The offices at our church were damaged by water coming through the flat roof last spring. When the leak was spotted, my kids and I were able to remove my pastor’s library (over 1,200 books) to another room in under 20 minutes! Thankfully only a couple were damaged by water. The rooms are now ready for occupancy again — nicely painted, with brand new, tile floors. And it’s time to move all those books back in. Of course, they need to be reorganized (so they can be found as needed), and shelved appropriately. So far, I have several hours invested in this process! But it is, for me, a labor of love.

These dear books, accumulated over 20+ years since seminary days, stand alongside the Word of God as the “tools” of a preacher’s trade. Dr George Grant writes in a similar vein about the great prince of preachers, Charles Haddon Spurgeon, of the last century….

But in the midst of the busyness of his life and ministry, he always found time to read. Books were his most constant companions and bookstores were his most regular haunts. He was born in the little Essex village of Kelvedon in 1834. Both his father and grandfather were pastors and so he was raised around books, reading, and piety. As a youngster, he began a life long habit of diligent and unending reading—typically he read six books per week, and was able to remember what he had read and where he had read it many years later. He particularly loved old books. He claimed in his autobiography that before he was ten years old, he preferred to go into his grandfather’s study and pull down an old Puritan classic and read rather than go outside and play with friends.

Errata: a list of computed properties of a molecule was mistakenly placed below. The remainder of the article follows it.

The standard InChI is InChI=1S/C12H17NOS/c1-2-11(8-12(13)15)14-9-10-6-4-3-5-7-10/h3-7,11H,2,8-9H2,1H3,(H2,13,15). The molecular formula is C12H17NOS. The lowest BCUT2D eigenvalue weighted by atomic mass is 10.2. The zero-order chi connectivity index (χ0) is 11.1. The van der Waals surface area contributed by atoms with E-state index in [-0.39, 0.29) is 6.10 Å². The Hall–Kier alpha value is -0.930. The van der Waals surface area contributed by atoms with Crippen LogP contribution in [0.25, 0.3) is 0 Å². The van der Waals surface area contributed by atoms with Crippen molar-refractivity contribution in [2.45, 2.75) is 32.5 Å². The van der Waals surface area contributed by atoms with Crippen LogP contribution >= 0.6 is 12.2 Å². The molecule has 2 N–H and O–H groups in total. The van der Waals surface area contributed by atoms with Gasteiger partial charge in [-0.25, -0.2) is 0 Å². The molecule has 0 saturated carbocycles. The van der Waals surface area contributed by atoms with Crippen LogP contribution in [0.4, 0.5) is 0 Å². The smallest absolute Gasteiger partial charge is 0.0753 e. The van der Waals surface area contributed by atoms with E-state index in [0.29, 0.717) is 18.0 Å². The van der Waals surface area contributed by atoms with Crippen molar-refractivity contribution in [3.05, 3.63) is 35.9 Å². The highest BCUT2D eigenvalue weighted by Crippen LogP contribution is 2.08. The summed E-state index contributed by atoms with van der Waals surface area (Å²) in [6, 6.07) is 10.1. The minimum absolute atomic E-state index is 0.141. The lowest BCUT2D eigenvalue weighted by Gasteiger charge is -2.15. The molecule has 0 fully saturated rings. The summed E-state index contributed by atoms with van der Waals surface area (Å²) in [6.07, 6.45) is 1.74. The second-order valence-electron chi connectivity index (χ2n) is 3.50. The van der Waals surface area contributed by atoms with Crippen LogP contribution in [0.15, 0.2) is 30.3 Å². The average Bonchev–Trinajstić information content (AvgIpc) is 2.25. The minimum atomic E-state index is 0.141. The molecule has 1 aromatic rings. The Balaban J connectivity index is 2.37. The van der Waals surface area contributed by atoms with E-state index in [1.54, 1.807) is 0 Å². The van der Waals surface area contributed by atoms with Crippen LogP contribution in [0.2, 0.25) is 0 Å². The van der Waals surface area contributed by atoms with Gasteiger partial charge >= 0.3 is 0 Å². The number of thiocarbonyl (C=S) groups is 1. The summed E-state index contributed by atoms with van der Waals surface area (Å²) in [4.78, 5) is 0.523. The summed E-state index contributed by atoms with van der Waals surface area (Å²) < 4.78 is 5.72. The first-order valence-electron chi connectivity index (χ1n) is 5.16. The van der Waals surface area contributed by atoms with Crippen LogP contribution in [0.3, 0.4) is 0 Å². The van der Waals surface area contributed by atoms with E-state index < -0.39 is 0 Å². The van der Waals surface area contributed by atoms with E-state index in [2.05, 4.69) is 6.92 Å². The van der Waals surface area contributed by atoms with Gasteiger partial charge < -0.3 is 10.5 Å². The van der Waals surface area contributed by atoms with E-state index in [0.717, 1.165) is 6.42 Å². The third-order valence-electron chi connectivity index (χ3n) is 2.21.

…In time, his personal library numbered more than twelve thousand volumes.

The books were all shelved in Spurgeon’s study at Westwood, his family home. Of course, Spurgeon was not merely a collector. He was utilitarian, if anything. He viewed his books as the tools of his trade. And the shops where he found them were essentially his hardware stores. As a result, the books were used. They were hardly museum pieces, despite their scarcity or value. They were the natural extensions of his work and ministry. He once wrote, “My books are my tools. They also serve as my counsel, my consolation, and my comfort. They are my source of wisdom and the font of my education. They are my friends and my delights. They are my surety, when all else is awry, that I have set my confidence in the substantial things of truth and right.”